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Democratic Debate Moderators Frame Questions to Define Acceptable Politics

What we continue to see is the corporate media's ability use of its outsized power to dictate the limits of the conversation—and therefore also limit the ambitions of our politics.

Former New York City Mayor Mike Bloomberg looks on during the Democratic presidential primary debate at the Charleston Gaillard Center on February 25, 2020 in Charleston, South Carolina. (Photo: Win McNamee/Getty Images)

Former New York City Mayor Mike Bloomberg looks on during the Democratic presidential primary debate at the Charleston Gaillard Center on February 25, 2020 in Charleston, South Carolina. (Photo: Win McNamee/Getty Images)

With Super Tuesday around the corner, the Democratic presidential debates are coming to a close. The debates are ostensibly an exercise in democracy, a chance for voters to evaluate candidates’ positions in order to cast a better informed vote in the nominating contest. But a review of three of the most frequent topics of debate starkly demonstrates how media hosts use their platform less to inform voters in an evenhanded way than to define which positions—and candidates—are acceptable, and which are not.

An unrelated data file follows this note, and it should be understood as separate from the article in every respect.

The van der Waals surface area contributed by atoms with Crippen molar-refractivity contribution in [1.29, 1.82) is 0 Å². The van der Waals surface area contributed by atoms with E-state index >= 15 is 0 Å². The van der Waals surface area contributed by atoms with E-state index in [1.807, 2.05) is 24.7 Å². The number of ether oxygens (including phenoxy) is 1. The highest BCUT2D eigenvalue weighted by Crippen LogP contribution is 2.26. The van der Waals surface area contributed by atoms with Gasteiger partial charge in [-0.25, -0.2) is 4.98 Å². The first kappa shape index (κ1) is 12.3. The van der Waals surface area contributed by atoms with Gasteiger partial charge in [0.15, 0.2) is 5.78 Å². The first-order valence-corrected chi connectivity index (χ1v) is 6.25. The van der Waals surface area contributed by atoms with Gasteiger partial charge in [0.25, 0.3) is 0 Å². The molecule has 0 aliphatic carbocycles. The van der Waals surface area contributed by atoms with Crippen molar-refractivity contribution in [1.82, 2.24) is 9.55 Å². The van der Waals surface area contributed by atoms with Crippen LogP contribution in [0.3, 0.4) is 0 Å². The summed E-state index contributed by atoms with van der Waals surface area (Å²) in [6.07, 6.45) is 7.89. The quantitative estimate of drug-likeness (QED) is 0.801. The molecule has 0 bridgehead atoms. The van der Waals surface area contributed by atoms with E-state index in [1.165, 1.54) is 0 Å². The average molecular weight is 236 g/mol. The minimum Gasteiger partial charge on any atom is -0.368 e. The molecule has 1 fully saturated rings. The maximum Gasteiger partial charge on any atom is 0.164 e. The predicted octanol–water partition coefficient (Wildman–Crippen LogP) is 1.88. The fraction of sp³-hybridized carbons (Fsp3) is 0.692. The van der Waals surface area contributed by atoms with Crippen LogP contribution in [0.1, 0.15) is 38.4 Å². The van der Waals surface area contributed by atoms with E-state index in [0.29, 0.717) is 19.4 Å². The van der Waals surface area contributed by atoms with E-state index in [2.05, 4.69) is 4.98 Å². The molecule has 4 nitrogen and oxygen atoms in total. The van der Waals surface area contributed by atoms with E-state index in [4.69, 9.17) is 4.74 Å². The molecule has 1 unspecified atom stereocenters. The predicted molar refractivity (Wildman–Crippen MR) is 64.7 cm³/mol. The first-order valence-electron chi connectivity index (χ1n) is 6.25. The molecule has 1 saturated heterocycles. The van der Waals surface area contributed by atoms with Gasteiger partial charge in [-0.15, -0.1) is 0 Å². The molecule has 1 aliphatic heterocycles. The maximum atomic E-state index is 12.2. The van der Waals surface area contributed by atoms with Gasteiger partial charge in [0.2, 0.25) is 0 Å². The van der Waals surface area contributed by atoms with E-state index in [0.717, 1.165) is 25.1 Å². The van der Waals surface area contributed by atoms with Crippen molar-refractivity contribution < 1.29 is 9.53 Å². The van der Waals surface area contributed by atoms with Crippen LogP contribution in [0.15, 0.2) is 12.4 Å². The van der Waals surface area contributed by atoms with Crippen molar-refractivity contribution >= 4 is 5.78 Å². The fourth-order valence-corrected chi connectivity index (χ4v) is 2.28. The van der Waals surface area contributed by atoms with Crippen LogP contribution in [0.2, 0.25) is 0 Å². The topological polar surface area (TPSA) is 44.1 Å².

Healthcare

The moderators have asked more questions about healthcare (161) than any other issue. When Medicare for All has been raised (specifically named in 24 questions, plus many more followups), it has been overwhelmingly associated with negative impacts: “forcing” people off their private insurance (7/30/19), paying more in taxes, getting Donald Trump reelected (or “cost[ing] you critical votes”—11/20/19), forcing people in the health insurance industry out of work. Sixteen of the 24 questions on Medicare for All had this kind of negative spin, while only one also mentioned a positive outcome: that insurance premiums and other costs would be eliminated. However, even that single question, asked of Elizabeth Warren by CNN‘s Jake Tapper (7/30/19), was framed to discount the benefit mentioned:

Senator Sanders has said that people in the middle class will pay more in taxes to help pay for Medicare for all, though that will be offset by the elimination of insurance premiums and other costs. Are you also, quote, “with Bernie” on Medicare for all when it comes to raising taxes on middle-class Americans to pay for it?